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Year : 2018  |  Volume : 4  |  Issue : 2  |  Page : 86-93

The incidence and prevalence of adverse drug reactions among medical inpatients in a Nigerian University Teaching Hospital

1 Department of Internal Medicine, Irruar Specialist Teaching Hospital, Irruar, Benin City, Edo State, Nigeria
2 Department of Pharmacology and Therapeutics, University of Medical Sciences, Ondo City, Ondo State, Nigeria
3 Department of Internal Medicine, University of Benin Teaching Hospital, Benin City, Edo State, Nigeria

Correspondence Address:
Olumuyiwa John Fasipe
Department of Pharmacology and Therapeutics, Faculty of Basic Clinical Sciences, University of Medical Sciences, Ondo City, Ondo State
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Source of Support: None, Conflict of Interest: None

DOI: 10.4103/jcrsm.jcrsm_20_18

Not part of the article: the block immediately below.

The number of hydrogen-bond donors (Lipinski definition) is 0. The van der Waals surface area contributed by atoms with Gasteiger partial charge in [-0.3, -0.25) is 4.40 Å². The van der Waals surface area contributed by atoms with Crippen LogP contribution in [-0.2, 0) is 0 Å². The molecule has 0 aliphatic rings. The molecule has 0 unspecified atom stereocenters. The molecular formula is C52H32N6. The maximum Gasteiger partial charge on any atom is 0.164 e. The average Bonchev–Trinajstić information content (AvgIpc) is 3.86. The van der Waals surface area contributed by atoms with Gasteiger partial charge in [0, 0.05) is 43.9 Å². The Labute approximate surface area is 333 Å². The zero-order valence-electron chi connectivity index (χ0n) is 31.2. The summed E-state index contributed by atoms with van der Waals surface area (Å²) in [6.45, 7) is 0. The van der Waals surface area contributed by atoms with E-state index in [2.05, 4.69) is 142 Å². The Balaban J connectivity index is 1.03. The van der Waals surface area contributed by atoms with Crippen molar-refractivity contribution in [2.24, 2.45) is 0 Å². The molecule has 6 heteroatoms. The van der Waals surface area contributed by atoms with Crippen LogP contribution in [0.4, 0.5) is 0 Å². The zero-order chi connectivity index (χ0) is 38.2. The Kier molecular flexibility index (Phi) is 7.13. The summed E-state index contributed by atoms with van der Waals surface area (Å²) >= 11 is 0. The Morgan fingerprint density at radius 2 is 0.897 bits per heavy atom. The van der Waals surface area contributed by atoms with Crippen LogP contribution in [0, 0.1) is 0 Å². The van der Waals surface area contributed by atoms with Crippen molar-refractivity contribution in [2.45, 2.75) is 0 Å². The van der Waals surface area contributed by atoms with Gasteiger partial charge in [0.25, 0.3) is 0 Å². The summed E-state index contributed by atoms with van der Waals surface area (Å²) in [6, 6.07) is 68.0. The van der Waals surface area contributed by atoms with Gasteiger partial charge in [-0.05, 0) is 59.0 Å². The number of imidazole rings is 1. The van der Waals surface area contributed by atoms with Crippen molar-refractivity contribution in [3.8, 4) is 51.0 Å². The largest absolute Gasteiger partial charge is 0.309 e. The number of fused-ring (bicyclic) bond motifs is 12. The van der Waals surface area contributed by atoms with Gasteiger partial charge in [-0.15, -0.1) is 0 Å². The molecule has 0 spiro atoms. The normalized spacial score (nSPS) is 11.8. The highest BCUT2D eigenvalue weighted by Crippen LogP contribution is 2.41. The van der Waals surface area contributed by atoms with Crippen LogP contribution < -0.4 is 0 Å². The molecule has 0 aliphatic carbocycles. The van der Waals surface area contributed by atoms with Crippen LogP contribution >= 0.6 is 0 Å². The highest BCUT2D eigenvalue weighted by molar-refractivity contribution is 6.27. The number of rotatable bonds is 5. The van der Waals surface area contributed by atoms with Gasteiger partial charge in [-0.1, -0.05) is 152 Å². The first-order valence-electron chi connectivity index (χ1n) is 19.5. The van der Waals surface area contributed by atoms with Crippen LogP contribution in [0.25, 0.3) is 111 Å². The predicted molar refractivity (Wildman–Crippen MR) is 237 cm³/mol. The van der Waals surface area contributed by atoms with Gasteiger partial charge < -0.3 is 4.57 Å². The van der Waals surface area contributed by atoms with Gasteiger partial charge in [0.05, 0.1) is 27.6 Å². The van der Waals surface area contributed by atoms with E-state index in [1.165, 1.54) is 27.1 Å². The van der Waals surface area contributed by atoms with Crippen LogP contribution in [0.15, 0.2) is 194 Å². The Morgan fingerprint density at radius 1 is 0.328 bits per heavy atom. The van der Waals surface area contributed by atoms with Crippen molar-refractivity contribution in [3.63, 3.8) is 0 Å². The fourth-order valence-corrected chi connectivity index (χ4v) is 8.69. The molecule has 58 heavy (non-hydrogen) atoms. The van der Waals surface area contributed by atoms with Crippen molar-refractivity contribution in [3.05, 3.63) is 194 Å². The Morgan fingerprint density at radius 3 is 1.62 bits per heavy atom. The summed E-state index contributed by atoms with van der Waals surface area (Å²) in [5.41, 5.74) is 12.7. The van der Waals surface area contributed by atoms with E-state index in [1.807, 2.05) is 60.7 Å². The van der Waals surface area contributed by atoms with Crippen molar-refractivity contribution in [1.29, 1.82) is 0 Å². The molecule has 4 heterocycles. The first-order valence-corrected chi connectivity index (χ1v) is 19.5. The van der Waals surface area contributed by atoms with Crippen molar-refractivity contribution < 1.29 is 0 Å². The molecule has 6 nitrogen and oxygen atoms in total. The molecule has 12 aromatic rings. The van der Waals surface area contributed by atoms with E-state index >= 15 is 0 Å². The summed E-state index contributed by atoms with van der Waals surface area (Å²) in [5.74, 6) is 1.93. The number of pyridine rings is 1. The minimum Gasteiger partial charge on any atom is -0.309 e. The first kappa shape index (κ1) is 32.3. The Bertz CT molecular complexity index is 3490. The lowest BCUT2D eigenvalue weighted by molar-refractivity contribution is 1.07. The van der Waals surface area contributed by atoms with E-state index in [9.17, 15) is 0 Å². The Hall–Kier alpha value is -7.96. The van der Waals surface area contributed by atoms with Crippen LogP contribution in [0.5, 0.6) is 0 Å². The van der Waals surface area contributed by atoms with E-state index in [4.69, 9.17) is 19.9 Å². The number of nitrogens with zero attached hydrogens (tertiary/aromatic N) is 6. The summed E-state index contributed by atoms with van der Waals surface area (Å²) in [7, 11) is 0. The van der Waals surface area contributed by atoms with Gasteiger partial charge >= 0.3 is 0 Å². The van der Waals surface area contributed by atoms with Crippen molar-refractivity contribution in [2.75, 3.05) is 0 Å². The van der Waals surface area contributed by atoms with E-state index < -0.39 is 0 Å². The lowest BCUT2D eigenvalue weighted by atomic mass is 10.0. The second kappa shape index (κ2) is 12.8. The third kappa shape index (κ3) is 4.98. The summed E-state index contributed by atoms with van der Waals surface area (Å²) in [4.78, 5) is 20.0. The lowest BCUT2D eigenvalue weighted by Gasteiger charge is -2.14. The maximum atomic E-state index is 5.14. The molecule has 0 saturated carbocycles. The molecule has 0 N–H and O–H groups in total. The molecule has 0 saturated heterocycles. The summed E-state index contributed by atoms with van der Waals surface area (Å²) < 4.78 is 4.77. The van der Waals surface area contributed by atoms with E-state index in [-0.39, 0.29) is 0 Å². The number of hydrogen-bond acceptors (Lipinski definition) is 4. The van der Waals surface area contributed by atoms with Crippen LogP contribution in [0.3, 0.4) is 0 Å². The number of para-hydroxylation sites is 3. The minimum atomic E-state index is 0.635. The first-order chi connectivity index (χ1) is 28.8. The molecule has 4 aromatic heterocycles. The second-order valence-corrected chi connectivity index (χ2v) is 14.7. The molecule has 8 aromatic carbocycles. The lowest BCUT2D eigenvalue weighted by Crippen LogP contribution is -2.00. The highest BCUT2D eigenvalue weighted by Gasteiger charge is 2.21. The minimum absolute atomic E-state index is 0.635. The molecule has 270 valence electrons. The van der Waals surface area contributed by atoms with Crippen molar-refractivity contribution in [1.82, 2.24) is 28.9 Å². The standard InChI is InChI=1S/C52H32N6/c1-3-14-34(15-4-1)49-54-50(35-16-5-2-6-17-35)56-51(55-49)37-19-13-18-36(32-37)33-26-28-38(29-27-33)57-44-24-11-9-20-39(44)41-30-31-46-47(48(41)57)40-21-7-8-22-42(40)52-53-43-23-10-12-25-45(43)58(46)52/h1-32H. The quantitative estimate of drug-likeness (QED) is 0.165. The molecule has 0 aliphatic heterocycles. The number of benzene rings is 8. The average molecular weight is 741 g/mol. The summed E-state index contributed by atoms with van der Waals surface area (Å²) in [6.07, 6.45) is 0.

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Aim: Evaluating the incidence, prevalence, and pattern of adverse drug reactions (ADRs) with the extent to which they influence cost of healthcare is often informative and useful in patients' management, policymaking and safety considerations. Methods: The patients admitted into the internal medicine wards of a university teaching hospital, South-South Nigeria over a 9-month period from December 2013 to August 2014 were prospectively recruited for the study and followed up till discharge. Results: Five hundred and seven patients were evaluated during the study, out of which 269 (53.1%) of them were males and 238 (46.9%) were females. The mean age of the study population was 48.9 ± 17.8 years (median of 46 years). ADRs had an incidence of 6.5%, while its prevalence rate was 10.1%. The cost of treating ADR was ₦ 161668.00 ($1243.60), equivalent to 1.9% of the total cost of all medications used by patients during admission. The case fatality rate for ADRs was 7.8%, while ADR-related mortality rate was 0.8%. The most frequently affected body systems were the central nervous system and the gastrointestinal system corresponding to insulin use (causing neuroglycopenic symptoms) and nonsteroidal anti-inflammatory drugs (NSAIDs) use (causing NSAID-induced gastroenteritis/GIT bleeding) respectively. Conclusions: The incidence and prevalence of ADRs were clinically significant among these medical inpatients. In this study, ADRs increase patients morbidity, mortality, cost of health care, and duration of hospital stay as it has been shown by previous studies. Insulin caused the highest number of ADRs, suggesting the need for individual diabetic patients to acquire and learn the appropriate regular use of glucometers.

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